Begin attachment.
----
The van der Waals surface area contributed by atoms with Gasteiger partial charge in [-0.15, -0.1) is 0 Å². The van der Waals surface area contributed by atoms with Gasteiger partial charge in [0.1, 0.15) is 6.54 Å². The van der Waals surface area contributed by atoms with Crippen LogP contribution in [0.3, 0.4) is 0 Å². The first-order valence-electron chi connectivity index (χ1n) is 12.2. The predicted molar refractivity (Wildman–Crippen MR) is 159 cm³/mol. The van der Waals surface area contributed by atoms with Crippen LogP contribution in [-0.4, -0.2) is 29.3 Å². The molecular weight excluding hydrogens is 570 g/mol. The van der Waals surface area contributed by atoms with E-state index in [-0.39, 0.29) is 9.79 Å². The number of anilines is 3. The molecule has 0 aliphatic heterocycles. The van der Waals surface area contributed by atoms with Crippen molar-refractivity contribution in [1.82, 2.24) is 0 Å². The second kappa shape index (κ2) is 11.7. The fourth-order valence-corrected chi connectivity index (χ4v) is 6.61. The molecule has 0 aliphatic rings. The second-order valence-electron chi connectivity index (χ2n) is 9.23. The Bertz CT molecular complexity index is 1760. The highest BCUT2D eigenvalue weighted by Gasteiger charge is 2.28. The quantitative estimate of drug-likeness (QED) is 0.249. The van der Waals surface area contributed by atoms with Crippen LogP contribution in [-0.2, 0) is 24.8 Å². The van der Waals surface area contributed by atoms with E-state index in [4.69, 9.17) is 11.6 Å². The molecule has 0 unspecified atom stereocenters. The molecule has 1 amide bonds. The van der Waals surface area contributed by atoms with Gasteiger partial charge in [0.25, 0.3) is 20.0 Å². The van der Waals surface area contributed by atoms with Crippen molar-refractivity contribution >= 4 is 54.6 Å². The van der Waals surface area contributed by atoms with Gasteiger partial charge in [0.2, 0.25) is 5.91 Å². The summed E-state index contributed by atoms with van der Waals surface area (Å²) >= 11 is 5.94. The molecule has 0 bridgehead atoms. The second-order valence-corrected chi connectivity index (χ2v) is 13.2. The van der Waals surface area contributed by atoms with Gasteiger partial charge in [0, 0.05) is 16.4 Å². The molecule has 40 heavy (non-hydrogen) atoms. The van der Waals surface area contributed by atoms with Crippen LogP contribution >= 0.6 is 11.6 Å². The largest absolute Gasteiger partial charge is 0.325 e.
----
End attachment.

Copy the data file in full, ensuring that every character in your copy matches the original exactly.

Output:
The van der Waals surface area contributed by atoms with Gasteiger partial charge in [-0.15, -0.1) is 0 Å². The van der Waals surface area contributed by atoms with Gasteiger partial charge in [0.1, 0.15) is 6.54 Å². The van der Waals surface area contributed by atoms with Crippen LogP contribution in [0.3, 0.4) is 0 Å². The first-order valence-electron chi connectivity index (χ1n) is 12.2. The predicted molar refractivity (Wildman–Crippen MR) is 159 cm³/mol. The van der Waals surface area contributed by atoms with Crippen LogP contribution in [-0.4, -0.2) is 29.3 Å². The molecular weight excluding hydrogens is 570 g/mol. The van der Waals surface area contributed by atoms with E-state index in [-0.39, 0.29) is 9.79 Å². The number of anilines is 3. The molecule has 0 aliphatic heterocycles. The van der Waals surface area contributed by atoms with Crippen molar-refractivity contribution in [1.82, 2.24) is 0 Å². The second kappa shape index (κ2) is 11.7. The fourth-order valence-corrected chi connectivity index (χ4v) is 6.61. The molecule has 0 aliphatic rings. The second-order valence-electron chi connectivity index (χ2n) is 9.23. The Bertz CT molecular complexity index is 1760. The highest BCUT2D eigenvalue weighted by Gasteiger charge is 2.28. The quantitative estimate of drug-likeness (QED) is 0.249. The van der Waals surface area contributed by atoms with Crippen LogP contribution in [-0.2, 0) is 24.8 Å². The van der Waals surface area contributed by atoms with E-state index in [4.69, 9.17) is 11.6 Å². The molecule has 0 unspecified atom stereocenters. The molecule has 1 amide bonds. The van der Waals surface area contributed by atoms with Gasteiger partial charge in [0.25, 0.3) is 20.0 Å². The van der Waals surface area contributed by atoms with Crippen molar-refractivity contribution >= 4 is 54.6 Å². The van der Waals surface area contributed by atoms with Gasteiger partial charge in [0.2, 0.25) is 5.91 Å². The summed E-state index contributed by atoms with van der Waals surface area (Å²) >= 11 is 5.94. The molecule has 0 bridgehead atoms. The second-order valence-corrected chi connectivity index (χ2v) is 13.2. The van der Waals surface area contributed by atoms with Gasteiger partial charge in [0, 0.05) is 16.4 Å². The molecule has 40 heavy (non-hydrogen) atoms. The van der Waals surface area contributed by atoms with Crippen LogP contribution >= 0.6 is 11.6 Å². The largest absolute Gasteiger partial charge is 0.325 e.